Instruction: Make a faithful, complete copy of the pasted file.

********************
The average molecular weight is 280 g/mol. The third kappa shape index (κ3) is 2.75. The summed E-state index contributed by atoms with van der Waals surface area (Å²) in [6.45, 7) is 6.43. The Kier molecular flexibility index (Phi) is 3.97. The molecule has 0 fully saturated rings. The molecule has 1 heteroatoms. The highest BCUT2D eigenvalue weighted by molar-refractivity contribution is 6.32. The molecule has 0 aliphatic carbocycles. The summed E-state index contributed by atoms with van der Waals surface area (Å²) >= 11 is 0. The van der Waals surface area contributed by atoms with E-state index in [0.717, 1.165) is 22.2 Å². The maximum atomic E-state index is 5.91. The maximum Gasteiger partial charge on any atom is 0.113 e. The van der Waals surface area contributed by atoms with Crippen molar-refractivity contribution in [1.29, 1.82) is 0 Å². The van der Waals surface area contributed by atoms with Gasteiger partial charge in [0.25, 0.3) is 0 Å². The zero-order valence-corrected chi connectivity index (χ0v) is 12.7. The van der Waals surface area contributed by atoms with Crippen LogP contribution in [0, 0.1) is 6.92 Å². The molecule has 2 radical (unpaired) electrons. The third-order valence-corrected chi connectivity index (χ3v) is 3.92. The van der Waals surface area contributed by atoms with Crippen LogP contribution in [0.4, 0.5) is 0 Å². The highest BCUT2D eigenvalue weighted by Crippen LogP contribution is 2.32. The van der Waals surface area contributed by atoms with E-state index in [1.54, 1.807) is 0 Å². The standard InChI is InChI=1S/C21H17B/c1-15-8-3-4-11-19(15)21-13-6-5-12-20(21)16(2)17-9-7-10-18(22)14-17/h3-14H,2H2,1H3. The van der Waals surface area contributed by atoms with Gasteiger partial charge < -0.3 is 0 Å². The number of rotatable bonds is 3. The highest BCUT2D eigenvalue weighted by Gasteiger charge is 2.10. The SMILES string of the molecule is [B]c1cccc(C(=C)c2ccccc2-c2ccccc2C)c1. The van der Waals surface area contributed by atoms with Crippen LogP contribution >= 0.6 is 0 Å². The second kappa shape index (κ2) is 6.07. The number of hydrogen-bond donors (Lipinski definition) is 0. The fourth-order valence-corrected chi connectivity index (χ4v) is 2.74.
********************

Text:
The average molecular weight is 280 g/mol. The third kappa shape index (κ3) is 2.75. The summed E-state index contributed by atoms with van der Waals surface area (Å²) in [6.45, 7) is 6.43. The Kier molecular flexibility index (Phi) is 3.97. The molecule has 0 fully saturated rings. The molecule has 1 heteroatoms. The highest BCUT2D eigenvalue weighted by molar-refractivity contribution is 6.32. The molecule has 0 aliphatic carbocycles. The summed E-state index contributed by atoms with van der Waals surface area (Å²) >= 11 is 0. The van der Waals surface area contributed by atoms with E-state index in [0.717, 1.165) is 22.2 Å². The maximum atomic E-state index is 5.91. The maximum Gasteiger partial charge on any atom is 0.113 e. The van der Waals surface area contributed by atoms with Crippen molar-refractivity contribution in [1.29, 1.82) is 0 Å². The van der Waals surface area contributed by atoms with Gasteiger partial charge in [0.25, 0.3) is 0 Å². The zero-order valence-corrected chi connectivity index (χ0v) is 12.7. The van der Waals surface area contributed by atoms with Crippen LogP contribution in [0, 0.1) is 6.92 Å². The molecule has 2 radical (unpaired) electrons. The third-order valence-corrected chi connectivity index (χ3v) is 3.92. The van der Waals surface area contributed by atoms with Crippen LogP contribution in [0.4, 0.5) is 0 Å². The highest BCUT2D eigenvalue weighted by Crippen LogP contribution is 2.32. The van der Waals surface area contributed by atoms with E-state index in [1.54, 1.807) is 0 Å². The standard InChI is InChI=1S/C21H17B/c1-15-8-3-4-11-19(15)21-13-6-5-12-20(21)16(2)17-9-7-10-18(22)14-17/h3-14H,2H2,1H3. The van der Waals surface area contributed by atoms with Gasteiger partial charge < -0.3 is 0 Å². The number of rotatable bonds is 3. The highest BCUT2D eigenvalue weighted by Gasteiger charge is 2.10. The SMILES string of the molecule is [B]c1cccc(C(=C)c2ccccc2-c2ccccc2C)c1. The van der Waals surface area contributed by atoms with Crippen LogP contribution >= 0.6 is 0 Å². The second kappa shape index (κ2) is 6.07. The number of hydrogen-bond donors (Lipinski definition) is 0. The fourth-order valence-corrected chi connectivity index (χ4v) is 2.74.